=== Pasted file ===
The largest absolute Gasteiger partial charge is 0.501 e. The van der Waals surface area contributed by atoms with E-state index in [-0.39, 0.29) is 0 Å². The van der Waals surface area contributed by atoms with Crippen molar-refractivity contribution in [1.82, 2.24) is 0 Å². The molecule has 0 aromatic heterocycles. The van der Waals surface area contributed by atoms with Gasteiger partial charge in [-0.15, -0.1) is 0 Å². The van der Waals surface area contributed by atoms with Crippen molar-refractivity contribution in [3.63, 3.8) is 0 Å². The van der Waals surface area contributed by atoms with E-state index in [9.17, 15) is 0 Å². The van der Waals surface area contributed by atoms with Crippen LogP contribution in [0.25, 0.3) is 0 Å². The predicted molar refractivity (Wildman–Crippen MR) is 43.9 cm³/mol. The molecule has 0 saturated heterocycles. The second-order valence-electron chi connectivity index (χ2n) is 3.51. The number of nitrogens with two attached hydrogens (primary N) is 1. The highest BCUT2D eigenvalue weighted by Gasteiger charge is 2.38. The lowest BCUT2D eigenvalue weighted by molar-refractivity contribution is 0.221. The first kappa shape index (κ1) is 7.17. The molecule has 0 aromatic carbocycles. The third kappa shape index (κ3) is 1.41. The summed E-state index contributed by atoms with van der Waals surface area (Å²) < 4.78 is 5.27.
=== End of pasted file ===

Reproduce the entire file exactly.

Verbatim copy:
The largest absolute Gasteiger partial charge is 0.501 e. The van der Waals surface area contributed by atoms with E-state index in [-0.39, 0.29) is 0 Å². The van der Waals surface area contributed by atoms with Crippen molar-refractivity contribution in [1.82, 2.24) is 0 Å². The molecule has 0 aromatic heterocycles. The van der Waals surface area contributed by atoms with Gasteiger partial charge in [-0.15, -0.1) is 0 Å². The van der Waals surface area contributed by atoms with Crippen molar-refractivity contribution in [3.63, 3.8) is 0 Å². The van der Waals surface area contributed by atoms with E-state index in [9.17, 15) is 0 Å². The van der Waals surface area contributed by atoms with Crippen LogP contribution in [0.25, 0.3) is 0 Å². The predicted molar refractivity (Wildman–Crippen MR) is 43.9 cm³/mol. The molecule has 0 saturated heterocycles. The second-order valence-electron chi connectivity index (χ2n) is 3.51. The number of nitrogens with two attached hydrogens (primary N) is 1. The highest BCUT2D eigenvalue weighted by Gasteiger charge is 2.38. The lowest BCUT2D eigenvalue weighted by molar-refractivity contribution is 0.221. The first kappa shape index (κ1) is 7.17. The molecule has 0 aromatic carbocycles. The third kappa shape index (κ3) is 1.41. The summed E-state index contributed by atoms with van der Waals surface area (Å²) < 4.78 is 5.27.